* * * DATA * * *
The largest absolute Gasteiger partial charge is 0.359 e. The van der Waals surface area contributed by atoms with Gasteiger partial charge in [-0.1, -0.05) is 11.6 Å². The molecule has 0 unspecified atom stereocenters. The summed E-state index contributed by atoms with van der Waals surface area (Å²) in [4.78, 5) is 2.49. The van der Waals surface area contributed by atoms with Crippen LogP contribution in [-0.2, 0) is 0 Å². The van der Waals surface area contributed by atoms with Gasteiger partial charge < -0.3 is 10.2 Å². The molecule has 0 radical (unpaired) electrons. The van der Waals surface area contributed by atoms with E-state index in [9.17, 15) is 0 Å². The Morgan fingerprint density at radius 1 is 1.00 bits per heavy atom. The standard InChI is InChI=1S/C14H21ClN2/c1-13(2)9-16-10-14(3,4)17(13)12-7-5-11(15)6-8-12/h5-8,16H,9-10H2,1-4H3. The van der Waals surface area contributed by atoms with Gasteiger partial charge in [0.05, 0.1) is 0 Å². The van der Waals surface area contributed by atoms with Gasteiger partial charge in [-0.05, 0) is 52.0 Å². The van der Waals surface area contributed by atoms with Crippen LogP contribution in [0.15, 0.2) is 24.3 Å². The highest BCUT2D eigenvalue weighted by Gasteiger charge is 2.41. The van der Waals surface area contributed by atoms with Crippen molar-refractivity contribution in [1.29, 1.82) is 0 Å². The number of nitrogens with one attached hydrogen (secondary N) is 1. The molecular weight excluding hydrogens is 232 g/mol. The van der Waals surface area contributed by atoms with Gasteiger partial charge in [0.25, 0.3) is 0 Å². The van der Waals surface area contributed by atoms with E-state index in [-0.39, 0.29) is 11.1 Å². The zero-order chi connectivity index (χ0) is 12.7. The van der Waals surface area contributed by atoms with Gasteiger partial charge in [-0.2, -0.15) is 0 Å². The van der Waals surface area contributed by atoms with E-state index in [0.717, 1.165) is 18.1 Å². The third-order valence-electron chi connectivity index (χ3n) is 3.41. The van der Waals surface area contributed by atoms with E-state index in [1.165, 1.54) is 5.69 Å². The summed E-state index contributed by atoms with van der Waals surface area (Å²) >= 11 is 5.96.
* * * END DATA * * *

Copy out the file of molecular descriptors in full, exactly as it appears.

The largest absolute Gasteiger partial charge is 0.359 e. The van der Waals surface area contributed by atoms with Gasteiger partial charge in [-0.1, -0.05) is 11.6 Å². The molecule has 0 unspecified atom stereocenters. The summed E-state index contributed by atoms with van der Waals surface area (Å²) in [4.78, 5) is 2.49. The van der Waals surface area contributed by atoms with Crippen LogP contribution in [-0.2, 0) is 0 Å². The van der Waals surface area contributed by atoms with Gasteiger partial charge < -0.3 is 10.2 Å². The molecule has 0 radical (unpaired) electrons. The van der Waals surface area contributed by atoms with E-state index in [9.17, 15) is 0 Å². The Morgan fingerprint density at radius 1 is 1.00 bits per heavy atom. The standard InChI is InChI=1S/C14H21ClN2/c1-13(2)9-16-10-14(3,4)17(13)12-7-5-11(15)6-8-12/h5-8,16H,9-10H2,1-4H3. The van der Waals surface area contributed by atoms with Gasteiger partial charge in [0.05, 0.1) is 0 Å². The van der Waals surface area contributed by atoms with Gasteiger partial charge in [-0.05, 0) is 52.0 Å². The van der Waals surface area contributed by atoms with Crippen LogP contribution in [0.15, 0.2) is 24.3 Å². The highest BCUT2D eigenvalue weighted by Gasteiger charge is 2.41. The van der Waals surface area contributed by atoms with Crippen molar-refractivity contribution in [1.29, 1.82) is 0 Å². The number of nitrogens with one attached hydrogen (secondary N) is 1. The molecular weight excluding hydrogens is 232 g/mol. The van der Waals surface area contributed by atoms with Gasteiger partial charge in [0.25, 0.3) is 0 Å². The van der Waals surface area contributed by atoms with E-state index in [-0.39, 0.29) is 11.1 Å². The zero-order chi connectivity index (χ0) is 12.7. The van der Waals surface area contributed by atoms with Gasteiger partial charge in [-0.2, -0.15) is 0 Å². The van der Waals surface area contributed by atoms with E-state index in [0.717, 1.165) is 18.1 Å². The third-order valence-electron chi connectivity index (χ3n) is 3.41. The van der Waals surface area contributed by atoms with E-state index in [1.165, 1.54) is 5.69 Å². The summed E-state index contributed by atoms with van der Waals surface area (Å²) >= 11 is 5.96.